Scientists are trying to work out how bacteria communicate with each other in an effort to combat disease.
Some bacteria need a quorum, the presence of a critical number of individuals, before they can engage in certain activities. Typically these are activities that are only productive when carried out in unison by a community of bacteria, such as bioluminescence
Rahul Kulkarni, assistant professor of physics at Virginia Tech, is modelling the sequence of events that initiate activity in a bacteria colony once it has reached a critical size.
"Now many people realize that other important activities also depend upon a quorum, such as biofilm formation, releasing toxins, or becoming a virulent invader," said Kulkarni.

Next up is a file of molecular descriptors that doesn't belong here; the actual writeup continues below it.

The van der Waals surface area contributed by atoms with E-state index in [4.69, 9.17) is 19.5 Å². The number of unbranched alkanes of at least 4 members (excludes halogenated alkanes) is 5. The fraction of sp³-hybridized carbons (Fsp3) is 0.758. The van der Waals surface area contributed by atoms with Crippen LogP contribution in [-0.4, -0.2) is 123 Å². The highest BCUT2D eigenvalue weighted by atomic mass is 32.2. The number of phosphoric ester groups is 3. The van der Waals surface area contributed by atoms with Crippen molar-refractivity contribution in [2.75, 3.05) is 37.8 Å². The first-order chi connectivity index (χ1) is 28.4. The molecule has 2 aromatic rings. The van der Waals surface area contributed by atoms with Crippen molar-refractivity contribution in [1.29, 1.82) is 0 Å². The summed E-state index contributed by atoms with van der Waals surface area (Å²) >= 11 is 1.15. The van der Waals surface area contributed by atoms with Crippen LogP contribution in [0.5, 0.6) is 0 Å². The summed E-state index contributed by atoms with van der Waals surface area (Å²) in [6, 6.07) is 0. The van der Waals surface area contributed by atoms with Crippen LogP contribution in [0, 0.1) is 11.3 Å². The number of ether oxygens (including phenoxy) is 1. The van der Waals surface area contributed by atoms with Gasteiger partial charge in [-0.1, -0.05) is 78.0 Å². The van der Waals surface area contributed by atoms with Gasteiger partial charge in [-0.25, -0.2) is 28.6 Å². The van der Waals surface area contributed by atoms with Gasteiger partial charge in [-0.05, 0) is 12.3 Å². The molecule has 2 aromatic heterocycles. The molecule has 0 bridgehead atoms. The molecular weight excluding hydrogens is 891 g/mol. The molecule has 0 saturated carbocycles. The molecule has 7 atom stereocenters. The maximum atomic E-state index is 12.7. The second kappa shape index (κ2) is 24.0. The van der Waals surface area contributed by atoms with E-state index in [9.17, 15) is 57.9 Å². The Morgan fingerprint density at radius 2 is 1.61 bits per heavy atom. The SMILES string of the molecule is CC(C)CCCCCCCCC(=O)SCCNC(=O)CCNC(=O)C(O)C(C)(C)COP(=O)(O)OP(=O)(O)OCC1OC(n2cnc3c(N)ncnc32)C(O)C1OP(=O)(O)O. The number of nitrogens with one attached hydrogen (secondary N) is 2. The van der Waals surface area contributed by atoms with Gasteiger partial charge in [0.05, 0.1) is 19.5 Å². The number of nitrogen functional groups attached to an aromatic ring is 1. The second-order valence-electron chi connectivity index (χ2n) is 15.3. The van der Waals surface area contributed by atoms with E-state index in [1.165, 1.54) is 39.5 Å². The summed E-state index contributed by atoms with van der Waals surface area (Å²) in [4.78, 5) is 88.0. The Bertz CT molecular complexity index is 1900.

He is looking at the network of genes involved in this process. "We are trying to understand how changes in the environment are integrated and result in changes in behaviour," he said.
What he learns about this communication process, known as quorum sensing, could one day help scientists prevent a broad range of diseases caused by bacteria. Kulkarni explained: “Biofilms make bacteria resistant to antibiotics, so preventing the formation of biofilms or short-circuiting bacteria’s ability to become virulent by disturbing their communication network so they remain harmless, is an alternative strategy to controlling disease."